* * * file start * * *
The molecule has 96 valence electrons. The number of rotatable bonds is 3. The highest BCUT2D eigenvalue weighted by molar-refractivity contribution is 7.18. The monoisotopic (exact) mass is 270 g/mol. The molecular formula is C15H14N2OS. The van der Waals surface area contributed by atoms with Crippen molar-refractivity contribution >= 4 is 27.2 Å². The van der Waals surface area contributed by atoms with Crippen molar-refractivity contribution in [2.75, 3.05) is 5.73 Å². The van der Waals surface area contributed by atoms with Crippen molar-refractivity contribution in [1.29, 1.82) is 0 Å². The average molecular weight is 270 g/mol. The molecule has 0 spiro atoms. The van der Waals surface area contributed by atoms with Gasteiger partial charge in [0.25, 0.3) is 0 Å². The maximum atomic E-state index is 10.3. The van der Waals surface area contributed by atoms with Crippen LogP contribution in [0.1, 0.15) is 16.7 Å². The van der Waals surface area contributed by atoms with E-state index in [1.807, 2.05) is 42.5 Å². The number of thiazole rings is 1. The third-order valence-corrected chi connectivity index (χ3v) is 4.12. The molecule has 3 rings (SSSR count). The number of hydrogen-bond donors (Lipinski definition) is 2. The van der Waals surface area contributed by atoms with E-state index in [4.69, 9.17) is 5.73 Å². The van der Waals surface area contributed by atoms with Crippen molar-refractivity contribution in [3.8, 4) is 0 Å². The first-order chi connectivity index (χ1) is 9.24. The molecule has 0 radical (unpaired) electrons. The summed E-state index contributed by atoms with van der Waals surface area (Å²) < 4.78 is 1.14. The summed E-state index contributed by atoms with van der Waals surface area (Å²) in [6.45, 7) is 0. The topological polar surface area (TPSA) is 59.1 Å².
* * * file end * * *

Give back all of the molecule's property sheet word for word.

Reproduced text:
The molecule has 96 valence electrons. The number of rotatable bonds is 3. The highest BCUT2D eigenvalue weighted by molar-refractivity contribution is 7.18. The monoisotopic (exact) mass is 270 g/mol. The molecular formula is C15H14N2OS. The van der Waals surface area contributed by atoms with Crippen molar-refractivity contribution >= 4 is 27.2 Å². The van der Waals surface area contributed by atoms with Crippen molar-refractivity contribution in [2.75, 3.05) is 5.73 Å². The van der Waals surface area contributed by atoms with Crippen molar-refractivity contribution in [1.29, 1.82) is 0 Å². The average molecular weight is 270 g/mol. The molecule has 0 spiro atoms. The van der Waals surface area contributed by atoms with Gasteiger partial charge in [0.25, 0.3) is 0 Å². The maximum atomic E-state index is 10.3. The van der Waals surface area contributed by atoms with Crippen LogP contribution in [0.1, 0.15) is 16.7 Å². The van der Waals surface area contributed by atoms with E-state index in [1.807, 2.05) is 42.5 Å². The number of thiazole rings is 1. The third-order valence-corrected chi connectivity index (χ3v) is 4.12. The molecule has 3 rings (SSSR count). The number of hydrogen-bond donors (Lipinski definition) is 2. The van der Waals surface area contributed by atoms with E-state index in [4.69, 9.17) is 5.73 Å². The van der Waals surface area contributed by atoms with Crippen molar-refractivity contribution in [3.8, 4) is 0 Å². The first-order chi connectivity index (χ1) is 9.24. The molecule has 0 radical (unpaired) electrons. The summed E-state index contributed by atoms with van der Waals surface area (Å²) < 4.78 is 1.14. The summed E-state index contributed by atoms with van der Waals surface area (Å²) in [6.45, 7) is 0. The topological polar surface area (TPSA) is 59.1 Å².